We quickly ran out of boxes.

Many refugees are resourceful farmers who rarely get the 
chance to use their skills after they arrive in the US.

A typical Montagnard farm was about 7 acres.

In Vietnam, farmers raised a very large variety of vegetables 
and fruits to feed themselves and cash crops such as coffee.

Families also foraged in forests for wild plants and mushrooms.
Pigweed is in the amaranthus family. The leaves are edible.

We filled a couple of cars and the back of a truck with butternut squash.


Tomato, Corn and Okra Harvest

These women also inspected a small wet rice demonstration project.
Montagnards are experienced growing both wet and dry rice crops.

Although farm work is long and hard, many refugees who feel 
isolated and disconnected from American life enjoy the chance
to use their hands and work in the soil.

Picking cherry tomatoes. These kids would like to attend college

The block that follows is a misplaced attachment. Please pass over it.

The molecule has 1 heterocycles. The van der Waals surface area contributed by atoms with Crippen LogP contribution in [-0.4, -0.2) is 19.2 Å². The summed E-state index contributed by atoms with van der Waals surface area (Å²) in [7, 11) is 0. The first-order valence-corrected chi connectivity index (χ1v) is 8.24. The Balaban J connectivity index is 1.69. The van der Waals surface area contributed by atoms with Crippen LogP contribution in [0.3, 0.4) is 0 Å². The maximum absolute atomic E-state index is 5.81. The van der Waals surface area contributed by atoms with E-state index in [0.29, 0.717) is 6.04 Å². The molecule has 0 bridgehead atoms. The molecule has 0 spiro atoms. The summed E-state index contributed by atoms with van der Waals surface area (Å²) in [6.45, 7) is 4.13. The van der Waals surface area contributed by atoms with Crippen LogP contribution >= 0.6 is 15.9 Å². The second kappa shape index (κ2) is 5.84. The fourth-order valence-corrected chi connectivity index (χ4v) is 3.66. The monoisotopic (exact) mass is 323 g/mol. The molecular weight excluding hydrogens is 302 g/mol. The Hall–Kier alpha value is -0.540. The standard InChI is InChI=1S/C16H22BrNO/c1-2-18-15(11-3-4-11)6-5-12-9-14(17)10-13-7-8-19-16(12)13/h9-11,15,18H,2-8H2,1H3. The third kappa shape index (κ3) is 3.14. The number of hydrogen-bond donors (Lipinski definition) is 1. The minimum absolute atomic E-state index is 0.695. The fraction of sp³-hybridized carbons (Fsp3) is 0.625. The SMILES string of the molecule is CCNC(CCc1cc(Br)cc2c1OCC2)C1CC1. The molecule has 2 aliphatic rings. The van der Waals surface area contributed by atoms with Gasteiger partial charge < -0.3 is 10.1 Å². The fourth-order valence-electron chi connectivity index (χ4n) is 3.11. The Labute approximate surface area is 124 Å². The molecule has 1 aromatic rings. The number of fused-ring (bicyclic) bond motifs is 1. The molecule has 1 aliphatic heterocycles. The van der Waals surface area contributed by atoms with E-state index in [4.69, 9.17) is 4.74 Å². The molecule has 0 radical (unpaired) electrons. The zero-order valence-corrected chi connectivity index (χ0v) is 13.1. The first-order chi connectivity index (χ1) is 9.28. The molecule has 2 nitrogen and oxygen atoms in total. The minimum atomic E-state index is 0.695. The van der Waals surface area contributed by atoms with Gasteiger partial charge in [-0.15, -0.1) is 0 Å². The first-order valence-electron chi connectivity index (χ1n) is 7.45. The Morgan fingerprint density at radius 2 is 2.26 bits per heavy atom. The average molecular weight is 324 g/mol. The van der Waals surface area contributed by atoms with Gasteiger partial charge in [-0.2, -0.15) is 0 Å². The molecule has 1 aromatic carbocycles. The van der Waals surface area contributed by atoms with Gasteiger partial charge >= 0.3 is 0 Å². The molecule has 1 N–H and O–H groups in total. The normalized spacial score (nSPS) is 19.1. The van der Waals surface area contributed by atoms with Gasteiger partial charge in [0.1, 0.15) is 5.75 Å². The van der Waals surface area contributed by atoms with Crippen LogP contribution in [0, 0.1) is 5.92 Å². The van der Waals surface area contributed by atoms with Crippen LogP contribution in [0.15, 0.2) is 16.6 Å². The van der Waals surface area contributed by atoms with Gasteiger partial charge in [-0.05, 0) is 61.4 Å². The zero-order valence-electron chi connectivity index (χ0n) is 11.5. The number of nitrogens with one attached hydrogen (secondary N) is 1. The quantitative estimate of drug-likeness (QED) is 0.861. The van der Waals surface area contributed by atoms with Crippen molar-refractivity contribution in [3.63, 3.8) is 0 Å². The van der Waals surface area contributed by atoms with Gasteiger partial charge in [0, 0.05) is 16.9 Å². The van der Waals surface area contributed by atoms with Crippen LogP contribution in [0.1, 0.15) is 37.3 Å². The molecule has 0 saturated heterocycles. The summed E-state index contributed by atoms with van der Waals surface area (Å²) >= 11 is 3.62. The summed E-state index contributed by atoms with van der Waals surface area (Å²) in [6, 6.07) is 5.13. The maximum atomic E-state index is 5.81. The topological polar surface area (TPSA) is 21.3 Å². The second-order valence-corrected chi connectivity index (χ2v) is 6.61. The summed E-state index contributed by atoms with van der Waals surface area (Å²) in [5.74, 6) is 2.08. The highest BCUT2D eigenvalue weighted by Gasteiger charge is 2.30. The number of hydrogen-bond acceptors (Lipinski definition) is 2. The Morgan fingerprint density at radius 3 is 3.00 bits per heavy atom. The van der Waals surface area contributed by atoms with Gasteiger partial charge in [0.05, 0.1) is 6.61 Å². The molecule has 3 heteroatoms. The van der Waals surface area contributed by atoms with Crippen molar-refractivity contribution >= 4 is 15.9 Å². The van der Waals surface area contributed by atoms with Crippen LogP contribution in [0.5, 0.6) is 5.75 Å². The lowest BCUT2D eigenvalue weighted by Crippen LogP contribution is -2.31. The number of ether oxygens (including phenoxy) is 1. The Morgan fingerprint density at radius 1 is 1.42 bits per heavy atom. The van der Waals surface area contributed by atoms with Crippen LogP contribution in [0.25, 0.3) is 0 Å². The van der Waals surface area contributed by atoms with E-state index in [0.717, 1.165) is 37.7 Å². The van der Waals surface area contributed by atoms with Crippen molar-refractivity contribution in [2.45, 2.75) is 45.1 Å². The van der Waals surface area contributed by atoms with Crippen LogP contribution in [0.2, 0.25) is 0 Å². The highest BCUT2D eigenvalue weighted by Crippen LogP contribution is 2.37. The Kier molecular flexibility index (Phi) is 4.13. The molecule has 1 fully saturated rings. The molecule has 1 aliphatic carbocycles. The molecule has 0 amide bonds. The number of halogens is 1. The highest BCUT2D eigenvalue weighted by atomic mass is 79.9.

but don't have the information or parents’ encouragement.

The traditional Montagnard diet is heavy on a very large variety of fruits
and vegetables, rice, and small amounts of protein. Some villages were so
far off the beaten path that standard staples of Vietnamese and Montagnard
cooking like MSG were unknown.

Tomatoes, like many native American vegetables, made their 
way to Europe after 1492 and eventually to Southeast Asia.

More than just refugees, more than just farmers. Two of the five main tribes of Montagnards are represented here. One woman is an expert traditional weaver. Two assist as lay health workers for their community. Two are adept survivalists having fled to the jungle and lived there for years. Many survived bombardments and military raids on their villages during the Vietnam War. Among this group six languages are spoken.